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because the impact of the recession is going to be significant and europe. and they have this dynamic around monetary policy and the impact it has on peripheral spreads. to your question, the qt program is going to come, but in the near-term the lower policy rate might trump that as we go through time. if anything, we're neutral in european government bonds but we have active debate on whether we should be positive or negative based on the view around the ecb. tom: interesting constraints by what is happening at the peripheries and concerns about greater contraction and the energy crisis in europe. currently looking at the u.s. 10-year 3.47, lower about three basis points, and the italian 10-year at 3.8. scott thiel is staying with us, chief fixed income strategist at blackrock. sam bankman-fried is denied bail in the bahamas. we hear from the capitol hill hearing that has rocked the
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crypto world. this is bloomberg. ♪
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>> the ftx group's collapse appears to stem from concentration of control in the hands of a small group of grossly inexperienced, unsophisticated individuals. >> appears to have all the
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hallmarks of enron and bernie made off blended together named sam bankman-fried. >> this is the antithesis of related markets. >> failed to put in any of the necessary controls that are necessary. >> justice seems to be in process which i think is welcomed by those in the crypto industry. >> as information comes to light, there is a good chance more people will be under the microscope. >> this is unsophisticated whatsoever. this is just plain old embezzlement. francine: ftx executive john ray testifying on the collapse. the bahamas has denied bail for sam bankman-fried. tom: sam bankman-fried has denied fraud. the fed is poised to moderate aggressive tightening today while signaling interest rates will go higher than previously forecast. that's bring back scott thiel,
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chief fixed income strategist at blackrock. we want to talk about the crypto space. have you been surprised there hasn't been more systemic risk emanating from this huge collapse of ftx and the business is linked to it? scott: that's the biggest surprise to me overall, without comment on the crypto space itself, the ecosystem has repriced dramatically. we have seen $2 trillion less of worth and before the crisis. and yet there has not been any impact on monetary policy, and it spreads, even on u.s. equities to some degree. so it's a really interesting development and suggests either investors are isolated from each other or there are cross investments, leverage from one market being used the leverage of the other market which is where you would see this kind of pressure. that is the most interesting observation from the fixed income perspective. francine: it could have gone badly wrong if there was some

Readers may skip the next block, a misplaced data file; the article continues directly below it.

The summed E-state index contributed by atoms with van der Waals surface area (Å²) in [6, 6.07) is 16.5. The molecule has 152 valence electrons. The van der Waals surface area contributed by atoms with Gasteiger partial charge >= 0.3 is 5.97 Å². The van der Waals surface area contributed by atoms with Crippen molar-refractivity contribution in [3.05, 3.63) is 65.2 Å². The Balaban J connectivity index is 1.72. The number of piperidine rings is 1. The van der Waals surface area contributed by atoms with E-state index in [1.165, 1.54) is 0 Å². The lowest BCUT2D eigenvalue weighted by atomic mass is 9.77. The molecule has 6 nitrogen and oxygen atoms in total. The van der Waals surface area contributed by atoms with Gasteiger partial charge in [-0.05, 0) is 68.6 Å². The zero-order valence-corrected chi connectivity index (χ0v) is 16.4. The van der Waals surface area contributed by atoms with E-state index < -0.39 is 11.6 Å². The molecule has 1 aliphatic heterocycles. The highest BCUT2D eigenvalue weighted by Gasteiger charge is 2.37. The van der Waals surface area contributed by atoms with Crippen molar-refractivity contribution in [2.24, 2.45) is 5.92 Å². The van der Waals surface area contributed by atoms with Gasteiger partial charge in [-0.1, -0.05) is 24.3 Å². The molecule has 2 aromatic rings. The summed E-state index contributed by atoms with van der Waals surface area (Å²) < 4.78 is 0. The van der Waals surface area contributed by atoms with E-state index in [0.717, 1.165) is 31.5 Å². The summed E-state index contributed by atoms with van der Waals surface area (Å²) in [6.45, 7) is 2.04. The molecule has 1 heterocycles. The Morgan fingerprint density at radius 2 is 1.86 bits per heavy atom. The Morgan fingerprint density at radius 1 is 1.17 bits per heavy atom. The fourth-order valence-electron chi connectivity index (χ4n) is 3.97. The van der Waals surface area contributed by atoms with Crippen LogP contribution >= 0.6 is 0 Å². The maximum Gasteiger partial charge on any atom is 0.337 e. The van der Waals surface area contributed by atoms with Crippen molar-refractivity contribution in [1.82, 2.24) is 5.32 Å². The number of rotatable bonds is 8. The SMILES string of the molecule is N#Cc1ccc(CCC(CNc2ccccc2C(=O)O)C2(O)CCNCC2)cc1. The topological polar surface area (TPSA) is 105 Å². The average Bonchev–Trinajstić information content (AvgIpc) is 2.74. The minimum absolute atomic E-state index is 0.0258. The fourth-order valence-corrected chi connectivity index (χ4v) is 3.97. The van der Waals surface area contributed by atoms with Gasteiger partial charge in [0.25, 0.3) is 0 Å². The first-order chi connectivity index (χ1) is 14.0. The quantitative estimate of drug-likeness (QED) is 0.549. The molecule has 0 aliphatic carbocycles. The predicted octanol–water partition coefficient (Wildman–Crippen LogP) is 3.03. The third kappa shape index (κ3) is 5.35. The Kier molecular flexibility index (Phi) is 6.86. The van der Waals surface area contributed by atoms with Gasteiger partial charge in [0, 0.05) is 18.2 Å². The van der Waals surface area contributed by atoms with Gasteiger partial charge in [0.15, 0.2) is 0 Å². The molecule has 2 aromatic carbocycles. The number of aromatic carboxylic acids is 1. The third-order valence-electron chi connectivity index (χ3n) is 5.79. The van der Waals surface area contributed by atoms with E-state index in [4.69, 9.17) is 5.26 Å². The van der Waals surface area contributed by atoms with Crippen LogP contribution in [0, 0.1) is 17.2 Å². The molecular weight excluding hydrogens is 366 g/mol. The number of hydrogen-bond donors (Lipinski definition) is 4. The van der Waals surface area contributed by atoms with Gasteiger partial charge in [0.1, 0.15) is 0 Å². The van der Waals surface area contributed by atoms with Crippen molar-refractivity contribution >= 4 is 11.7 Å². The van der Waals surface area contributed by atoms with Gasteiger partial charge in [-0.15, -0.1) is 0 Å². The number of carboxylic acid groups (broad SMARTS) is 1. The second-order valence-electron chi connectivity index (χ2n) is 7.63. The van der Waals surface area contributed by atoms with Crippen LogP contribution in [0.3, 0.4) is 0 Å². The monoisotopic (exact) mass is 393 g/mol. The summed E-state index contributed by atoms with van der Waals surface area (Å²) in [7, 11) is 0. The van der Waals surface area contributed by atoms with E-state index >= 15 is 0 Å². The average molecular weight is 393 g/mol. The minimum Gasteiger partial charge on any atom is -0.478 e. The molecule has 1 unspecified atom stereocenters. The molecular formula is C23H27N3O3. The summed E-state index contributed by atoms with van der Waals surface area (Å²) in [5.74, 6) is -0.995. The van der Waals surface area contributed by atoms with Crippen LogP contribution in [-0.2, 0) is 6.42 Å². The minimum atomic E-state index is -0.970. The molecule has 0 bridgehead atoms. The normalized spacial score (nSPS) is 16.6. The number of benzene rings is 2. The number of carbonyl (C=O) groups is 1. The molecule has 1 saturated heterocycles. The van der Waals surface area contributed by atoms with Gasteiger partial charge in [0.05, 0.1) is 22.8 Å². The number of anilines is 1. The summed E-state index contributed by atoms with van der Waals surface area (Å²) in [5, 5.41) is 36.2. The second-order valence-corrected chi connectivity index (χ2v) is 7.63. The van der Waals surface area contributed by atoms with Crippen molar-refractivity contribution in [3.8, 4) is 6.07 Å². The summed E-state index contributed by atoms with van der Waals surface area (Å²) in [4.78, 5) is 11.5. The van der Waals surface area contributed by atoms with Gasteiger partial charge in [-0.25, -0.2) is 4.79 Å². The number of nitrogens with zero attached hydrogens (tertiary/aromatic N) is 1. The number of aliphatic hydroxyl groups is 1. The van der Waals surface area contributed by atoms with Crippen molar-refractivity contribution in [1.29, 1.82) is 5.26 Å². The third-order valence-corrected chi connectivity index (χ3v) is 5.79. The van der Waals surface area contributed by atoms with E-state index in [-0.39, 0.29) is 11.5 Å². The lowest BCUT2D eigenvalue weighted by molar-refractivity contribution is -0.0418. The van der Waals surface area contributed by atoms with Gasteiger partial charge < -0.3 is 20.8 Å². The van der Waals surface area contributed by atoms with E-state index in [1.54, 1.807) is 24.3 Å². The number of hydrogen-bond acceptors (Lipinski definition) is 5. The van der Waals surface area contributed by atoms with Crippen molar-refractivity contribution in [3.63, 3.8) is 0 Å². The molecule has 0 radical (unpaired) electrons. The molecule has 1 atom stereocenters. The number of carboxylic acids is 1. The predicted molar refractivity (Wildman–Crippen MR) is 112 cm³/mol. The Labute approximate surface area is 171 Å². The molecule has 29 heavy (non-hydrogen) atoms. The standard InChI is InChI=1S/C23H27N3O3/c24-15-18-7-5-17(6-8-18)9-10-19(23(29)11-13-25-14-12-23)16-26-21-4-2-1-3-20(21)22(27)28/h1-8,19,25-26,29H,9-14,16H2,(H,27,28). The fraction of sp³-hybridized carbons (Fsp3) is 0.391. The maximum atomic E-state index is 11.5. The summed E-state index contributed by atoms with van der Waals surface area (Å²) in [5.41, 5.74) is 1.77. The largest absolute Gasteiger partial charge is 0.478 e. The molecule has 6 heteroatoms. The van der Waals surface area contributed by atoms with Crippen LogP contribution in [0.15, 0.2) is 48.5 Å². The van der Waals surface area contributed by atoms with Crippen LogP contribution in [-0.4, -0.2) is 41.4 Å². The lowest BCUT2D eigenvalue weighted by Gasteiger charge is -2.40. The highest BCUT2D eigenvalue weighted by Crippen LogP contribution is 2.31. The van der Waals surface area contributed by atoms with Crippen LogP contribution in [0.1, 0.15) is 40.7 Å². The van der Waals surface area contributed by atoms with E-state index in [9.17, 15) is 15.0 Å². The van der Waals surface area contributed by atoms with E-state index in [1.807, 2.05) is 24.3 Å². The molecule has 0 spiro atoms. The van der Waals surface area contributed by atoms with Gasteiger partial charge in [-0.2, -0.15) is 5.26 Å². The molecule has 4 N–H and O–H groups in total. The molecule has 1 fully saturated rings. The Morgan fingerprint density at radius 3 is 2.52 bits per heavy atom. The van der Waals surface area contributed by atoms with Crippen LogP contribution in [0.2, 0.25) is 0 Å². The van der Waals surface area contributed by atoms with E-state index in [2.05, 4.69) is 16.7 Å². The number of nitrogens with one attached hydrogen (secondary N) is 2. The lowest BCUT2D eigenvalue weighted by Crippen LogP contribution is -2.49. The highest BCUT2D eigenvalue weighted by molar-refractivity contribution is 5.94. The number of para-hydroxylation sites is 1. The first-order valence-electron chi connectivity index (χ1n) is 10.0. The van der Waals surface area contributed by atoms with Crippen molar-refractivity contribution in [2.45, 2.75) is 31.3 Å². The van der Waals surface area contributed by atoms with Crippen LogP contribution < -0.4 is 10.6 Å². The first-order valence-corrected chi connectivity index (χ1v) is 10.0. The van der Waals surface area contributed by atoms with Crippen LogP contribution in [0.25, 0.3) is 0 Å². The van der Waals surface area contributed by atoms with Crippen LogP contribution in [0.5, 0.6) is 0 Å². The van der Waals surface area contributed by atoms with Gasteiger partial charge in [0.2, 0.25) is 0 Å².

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crossover. is there any other part of the market, we talked about the idea couple weeks ago and treasuries being worrisome, is there any part who worry about not having enough liquidity? scott: for private markets, it's a question how the markets repriced given public volatility. but geopolitics continue to be a relatively important influence, and very hard to price. very hard to make a call on political outcomes unless you are in the room. even if you are in the room, the decision-making is still difficult. with what is happening in ukraine, and china, and the middle east, there are interesting events ongoing that pose potential real threats. tom: when it comes to credit, you are overweight global investment grade. looking at western europe local investment grade, we have seen the most downgrades by moody's since the 2013 debt crisis, are
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you concerned about defaults taking up and a recessionary environment that you say is almost recessionary now? scott: there is a difference between u.s. and european credit. talking about european credit for a moment. spreads are very correlated to interest rate volatility in europe. what we believe will happen is the ecb won't be able to get to 3-3.2 5%, therefore we think volatility rates will go down. therefore that is a positive tailwind for european credit. if the spread is more than 1-1 .25%, investors are compensated for taking that risk. remember, these are short maturity bonds we are advocating. so the interest-rate risk is very low relative to the broader bond market. francine: so how difficult is it at this point you understand what china is trying to do? scott: very difficult. obviously, the covid reopening and how they are managing that is the most critical component to taking a view around the